Pandemic behind ‘largest backslide in childhood vaccination in a generation’ – U.N

LONDON, July 15, Around 25 million children worldwide missed out on routine childhood vaccination that protect against life-threatening diseases last year. The knock-on effects of the pandemic continue to disrupt health care globally.

That is two million more children than in 2020, when COVID-19 caused lockdowns around the world, and six million more than pre-pandemic in 2019, according to new figures released by Unicef and the World Health Organization.

Unicef described the drop in vaccination coverage as the largest sustained backslide in childhood vaccination, taking coverage rates back to levels not seen since the early 2000s.

Many had hoped that 2021 would see some ground recovered after the first year of the pandemic, but the situation worsened, raising questions over catch-up efforts.

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“I want to get across the urgency,” Unicef’s senior immunization specialist, Niklas Danielsson, told Reuters. “This is a child health crisis.”

The agency said that a focus on COVID-19 immunization campaigns in 2021 and the economic slowdown and strain on healthcare systems had stymied a quicker recovery for routine vaccinations.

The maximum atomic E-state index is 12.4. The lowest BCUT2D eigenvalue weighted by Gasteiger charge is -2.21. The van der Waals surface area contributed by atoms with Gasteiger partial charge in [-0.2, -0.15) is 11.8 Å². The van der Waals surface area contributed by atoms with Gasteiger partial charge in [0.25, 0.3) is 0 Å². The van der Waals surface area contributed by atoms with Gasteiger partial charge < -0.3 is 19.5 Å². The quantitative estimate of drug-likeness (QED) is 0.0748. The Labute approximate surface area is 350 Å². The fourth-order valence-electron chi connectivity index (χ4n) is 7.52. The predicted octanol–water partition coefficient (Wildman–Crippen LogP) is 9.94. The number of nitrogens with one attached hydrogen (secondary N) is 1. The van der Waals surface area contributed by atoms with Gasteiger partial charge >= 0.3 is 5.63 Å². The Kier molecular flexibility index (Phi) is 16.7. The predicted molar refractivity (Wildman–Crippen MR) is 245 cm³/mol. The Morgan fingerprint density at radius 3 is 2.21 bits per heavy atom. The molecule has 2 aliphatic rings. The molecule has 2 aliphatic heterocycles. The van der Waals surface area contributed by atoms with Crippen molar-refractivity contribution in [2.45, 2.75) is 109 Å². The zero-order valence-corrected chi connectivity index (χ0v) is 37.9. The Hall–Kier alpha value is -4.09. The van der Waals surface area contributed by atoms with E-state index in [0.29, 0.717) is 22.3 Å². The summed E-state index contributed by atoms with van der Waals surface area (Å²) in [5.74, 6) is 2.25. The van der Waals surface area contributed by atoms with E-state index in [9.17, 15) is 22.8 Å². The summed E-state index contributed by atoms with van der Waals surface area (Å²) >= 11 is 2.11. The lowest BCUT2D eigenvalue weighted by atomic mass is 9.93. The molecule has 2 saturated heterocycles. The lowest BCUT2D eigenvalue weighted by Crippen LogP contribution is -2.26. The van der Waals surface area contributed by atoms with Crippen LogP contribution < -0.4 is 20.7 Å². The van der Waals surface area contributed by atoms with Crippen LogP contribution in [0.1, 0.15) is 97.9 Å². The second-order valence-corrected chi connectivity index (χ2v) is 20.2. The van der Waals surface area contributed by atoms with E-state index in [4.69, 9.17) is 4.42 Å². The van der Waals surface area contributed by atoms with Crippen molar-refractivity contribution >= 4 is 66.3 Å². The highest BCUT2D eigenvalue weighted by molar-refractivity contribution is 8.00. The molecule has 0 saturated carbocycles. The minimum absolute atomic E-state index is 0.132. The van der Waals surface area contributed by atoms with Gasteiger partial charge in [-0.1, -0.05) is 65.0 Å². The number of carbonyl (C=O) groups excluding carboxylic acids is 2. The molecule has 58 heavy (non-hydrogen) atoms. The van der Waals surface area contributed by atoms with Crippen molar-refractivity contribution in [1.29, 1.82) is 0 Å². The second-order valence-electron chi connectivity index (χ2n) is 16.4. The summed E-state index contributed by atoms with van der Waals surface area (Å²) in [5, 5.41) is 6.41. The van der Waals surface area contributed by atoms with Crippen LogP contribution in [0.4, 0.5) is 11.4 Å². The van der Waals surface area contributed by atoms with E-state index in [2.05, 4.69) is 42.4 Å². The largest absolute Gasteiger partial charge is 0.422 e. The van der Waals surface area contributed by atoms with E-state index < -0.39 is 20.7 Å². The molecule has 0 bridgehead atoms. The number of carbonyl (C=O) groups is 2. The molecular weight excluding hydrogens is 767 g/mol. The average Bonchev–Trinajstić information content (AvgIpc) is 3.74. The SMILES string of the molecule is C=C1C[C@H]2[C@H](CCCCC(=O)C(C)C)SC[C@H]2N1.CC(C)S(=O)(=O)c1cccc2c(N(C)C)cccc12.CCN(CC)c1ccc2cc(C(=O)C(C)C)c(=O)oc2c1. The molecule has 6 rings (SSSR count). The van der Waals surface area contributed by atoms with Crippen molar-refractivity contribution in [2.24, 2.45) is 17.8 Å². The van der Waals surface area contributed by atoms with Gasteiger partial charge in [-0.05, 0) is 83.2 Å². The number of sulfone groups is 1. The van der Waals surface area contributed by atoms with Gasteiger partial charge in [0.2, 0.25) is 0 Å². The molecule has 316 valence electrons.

Coverage dropped in every region; the figures were estimated using data on the take-up of the three-dose Diptheria, tetanus, and pertussis (DTP3) jab and include both children who get no jabs at all and those who miss any of the three doses necessary for protection. Globally, coverage fell by 5 percent to 81 percent last year.

The data showed that the number of “zero-dose” children who did not receive vaccinations rose by 37% between 2019 and 2021, from 13 to 18 million children, mostly in low and middle-income countries.

More than 90% of children need to be vaccinated for many diseases to prevent outbreaks. There have already been reports of rising cases of vaccine-preventable diseases in recent months, including a 400% rise in measles cases in Africa in 2022. read more

In 2021, the data showed that 24.7 million children missed their first dose of the measles vaccine, and a further 14.7 million did not get the essential second dose. Coverage was 81%, the lowest since 2008.

The numbers are calculated using data from national health systems in 177 countries.

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